Nobel Laureate warns Covid fight will be harmed if UK crashes out of Horizon programme

Fears growing that Brexit funding squabble will end participation in £80bn research scheme - hindering medical breakthroughs

Rob Merrick
Deputy Political Editor
Thursday 12 November 2020 13:50
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Brexit briefing: How long until the end of the transition period?

A Nobel Laureate is warning that the fight against Covid-19 will be damaged if Boris Johnson allows the UK to crash out of Europe’s vital research scheme.

Fears are growing that Brexit will also end participation in the flagship £80bn Horizon Europe programme, which pools talent and ideas to achieve medical and industrial breakthroughs.

The UK has objected to the EU’s demand that it pay in 18 per cent of the budget – because it would receive no rebate if it failed to receive the same proportion of overall funding.

Now Venki Ramakrishnan, a Nobel prize winner and president of the Royal Society, says the UK will not be a “science superpower” unless the dispute is resolved.

“Confidence is needed now to ensure that the talented individuals and expert collaborations that we need to drive innovation, rebuild the economy, and tackle shared global challenges, continue to thrive when we need them most,” he has written.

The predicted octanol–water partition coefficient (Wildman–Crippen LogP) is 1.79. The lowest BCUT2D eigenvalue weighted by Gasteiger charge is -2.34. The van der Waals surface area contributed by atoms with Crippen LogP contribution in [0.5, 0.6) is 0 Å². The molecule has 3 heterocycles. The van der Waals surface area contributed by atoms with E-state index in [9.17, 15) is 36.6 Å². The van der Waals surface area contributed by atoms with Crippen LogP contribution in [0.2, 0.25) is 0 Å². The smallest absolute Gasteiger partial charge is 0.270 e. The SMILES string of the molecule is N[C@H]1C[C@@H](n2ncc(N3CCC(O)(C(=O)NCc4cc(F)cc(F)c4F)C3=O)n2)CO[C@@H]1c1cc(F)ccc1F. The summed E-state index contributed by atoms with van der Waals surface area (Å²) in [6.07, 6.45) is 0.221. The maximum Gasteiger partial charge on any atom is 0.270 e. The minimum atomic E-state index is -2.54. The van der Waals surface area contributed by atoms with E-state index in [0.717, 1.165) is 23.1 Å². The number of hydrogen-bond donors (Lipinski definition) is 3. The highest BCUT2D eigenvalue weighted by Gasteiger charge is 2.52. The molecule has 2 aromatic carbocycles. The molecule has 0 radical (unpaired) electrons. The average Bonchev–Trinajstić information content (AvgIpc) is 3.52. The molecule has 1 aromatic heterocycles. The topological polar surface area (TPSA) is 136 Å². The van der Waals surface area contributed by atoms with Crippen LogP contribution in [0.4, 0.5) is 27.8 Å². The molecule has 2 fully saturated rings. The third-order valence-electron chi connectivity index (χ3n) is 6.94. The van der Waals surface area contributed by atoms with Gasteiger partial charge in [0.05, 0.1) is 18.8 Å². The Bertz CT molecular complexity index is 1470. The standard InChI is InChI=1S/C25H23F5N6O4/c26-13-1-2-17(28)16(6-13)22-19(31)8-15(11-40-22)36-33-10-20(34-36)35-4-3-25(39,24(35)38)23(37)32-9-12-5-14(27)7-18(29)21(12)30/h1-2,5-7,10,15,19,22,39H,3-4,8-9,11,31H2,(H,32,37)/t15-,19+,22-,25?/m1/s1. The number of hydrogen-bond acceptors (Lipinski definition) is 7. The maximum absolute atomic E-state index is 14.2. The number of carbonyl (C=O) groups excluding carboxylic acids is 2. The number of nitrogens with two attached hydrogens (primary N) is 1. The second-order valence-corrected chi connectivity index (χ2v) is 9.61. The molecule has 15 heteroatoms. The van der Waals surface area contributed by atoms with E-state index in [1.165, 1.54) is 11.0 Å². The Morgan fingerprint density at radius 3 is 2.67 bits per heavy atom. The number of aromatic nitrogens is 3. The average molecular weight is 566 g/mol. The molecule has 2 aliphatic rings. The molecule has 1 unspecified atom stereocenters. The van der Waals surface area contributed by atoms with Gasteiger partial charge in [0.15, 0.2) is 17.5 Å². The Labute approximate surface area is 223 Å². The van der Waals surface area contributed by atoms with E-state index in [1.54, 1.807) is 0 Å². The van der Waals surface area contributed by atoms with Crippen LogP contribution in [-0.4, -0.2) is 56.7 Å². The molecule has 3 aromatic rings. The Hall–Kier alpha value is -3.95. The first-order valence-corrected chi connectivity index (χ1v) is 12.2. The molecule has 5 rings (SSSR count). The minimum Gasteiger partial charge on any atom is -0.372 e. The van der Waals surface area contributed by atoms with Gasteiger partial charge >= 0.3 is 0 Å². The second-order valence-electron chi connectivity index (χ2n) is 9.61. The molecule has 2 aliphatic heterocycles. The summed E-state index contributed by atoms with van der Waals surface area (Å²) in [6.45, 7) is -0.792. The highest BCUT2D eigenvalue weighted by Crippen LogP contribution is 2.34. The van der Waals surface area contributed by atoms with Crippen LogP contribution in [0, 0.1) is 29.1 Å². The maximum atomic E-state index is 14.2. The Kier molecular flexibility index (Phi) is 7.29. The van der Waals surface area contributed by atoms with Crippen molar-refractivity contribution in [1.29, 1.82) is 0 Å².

He added: “Critically, this will help avert major disruption to our science capability in the coming months as we respond to Covid-19.”

Mr Ramakrishnan’s letter is the second intervention by some of the country’s leading scientists in recent days, with just 7 weeks to go until the end of the transition period, on 31 December.

A similar plea was made by Paul Nurse, the director of the Francis Crick Institute, and Jeremy Farrar, the director of the Wellcome Trust and a member of the Sage Covid advisory committee.

“We urge you to use the final stages of talks to find common ground,” they said in their letter to the prime minister.

“A decision against participation in Horizon Europe would have fundamental and long-term consequences. Domestic efforts to replicate the scheme cannot replace the value of being part of the world’s largest multi-lateral programme.”

Mr Ramakrishnan’s letter pleaded with Mr Johnson to “send a clear signal of the UK’s intention to become a responsible and visionary global science superpower”.

The Royal Society points out that the UK has received £1.5bn from Horizon programmes over six years – more than any other country and a fifth of the total.

Among the programme’s successes are everything from leukaemia treatments to hydrogen cells that fuel zero-emission buses.

The warnings come amid fresh fears of border meltdown on 1 January, inflicting “lorry queues at Dover and empty shelves in Northern Ireland”.

But a government spokesperson said, of the long-stalled exit talks: “Negotiations are ongoing.

“We’ve been clear that, where it’s in the UK’s interests, we are considering participating in EU programmes, including Horizon Europe, where they represent a real benefit to British people and industry, provided the UK can secure participation on acceptable terms.”

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